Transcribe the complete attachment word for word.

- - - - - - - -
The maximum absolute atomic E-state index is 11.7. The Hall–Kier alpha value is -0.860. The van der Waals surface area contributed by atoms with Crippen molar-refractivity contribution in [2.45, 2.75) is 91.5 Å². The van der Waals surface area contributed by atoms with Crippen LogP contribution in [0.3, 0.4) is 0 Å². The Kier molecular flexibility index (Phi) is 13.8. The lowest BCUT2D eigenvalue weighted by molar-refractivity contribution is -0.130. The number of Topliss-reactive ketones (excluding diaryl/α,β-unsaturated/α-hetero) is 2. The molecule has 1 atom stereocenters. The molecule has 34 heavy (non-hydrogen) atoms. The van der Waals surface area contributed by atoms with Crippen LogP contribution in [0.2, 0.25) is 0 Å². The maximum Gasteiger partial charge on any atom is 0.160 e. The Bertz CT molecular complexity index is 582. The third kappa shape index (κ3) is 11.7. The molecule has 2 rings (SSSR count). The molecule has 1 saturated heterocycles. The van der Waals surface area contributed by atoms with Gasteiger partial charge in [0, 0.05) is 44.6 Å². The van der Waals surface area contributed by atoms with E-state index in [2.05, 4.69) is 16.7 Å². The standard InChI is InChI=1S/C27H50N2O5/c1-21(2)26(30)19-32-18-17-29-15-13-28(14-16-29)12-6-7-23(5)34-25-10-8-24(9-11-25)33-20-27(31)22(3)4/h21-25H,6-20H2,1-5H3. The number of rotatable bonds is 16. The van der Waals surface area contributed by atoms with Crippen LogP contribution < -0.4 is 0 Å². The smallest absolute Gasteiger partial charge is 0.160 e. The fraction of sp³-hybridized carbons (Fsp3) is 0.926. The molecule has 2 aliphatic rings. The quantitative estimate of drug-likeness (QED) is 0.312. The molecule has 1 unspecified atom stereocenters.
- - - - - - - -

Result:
The maximum absolute atomic E-state index is 11.7. The Hall–Kier alpha value is -0.860. The van der Waals surface area contributed by atoms with Crippen molar-refractivity contribution in [2.45, 2.75) is 91.5 Å². The van der Waals surface area contributed by atoms with Crippen LogP contribution in [0.3, 0.4) is 0 Å². The Kier molecular flexibility index (Phi) is 13.8. The lowest BCUT2D eigenvalue weighted by molar-refractivity contribution is -0.130. The number of Topliss-reactive ketones (excluding diaryl/α,β-unsaturated/α-hetero) is 2. The molecule has 1 atom stereocenters. The molecule has 34 heavy (non-hydrogen) atoms. The van der Waals surface area contributed by atoms with Crippen LogP contribution in [0.2, 0.25) is 0 Å². The maximum Gasteiger partial charge on any atom is 0.160 e. The Bertz CT molecular complexity index is 582. The third kappa shape index (κ3) is 11.7. The molecule has 2 rings (SSSR count). The molecule has 1 saturated heterocycles. The van der Waals surface area contributed by atoms with Gasteiger partial charge in [0, 0.05) is 44.6 Å². The van der Waals surface area contributed by atoms with E-state index in [2.05, 4.69) is 16.7 Å². The standard InChI is InChI=1S/C27H50N2O5/c1-21(2)26(30)19-32-18-17-29-15-13-28(14-16-29)12-6-7-23(5)34-25-10-8-24(9-11-25)33-20-27(31)22(3)4/h21-25H,6-20H2,1-5H3. The number of rotatable bonds is 16. The van der Waals surface area contributed by atoms with Crippen LogP contribution < -0.4 is 0 Å². The smallest absolute Gasteiger partial charge is 0.160 e. The fraction of sp³-hybridized carbons (Fsp3) is 0.926. The molecule has 2 aliphatic rings. The quantitative estimate of drug-likeness (QED) is 0.312. The molecule has 1 unspecified atom stereocenters.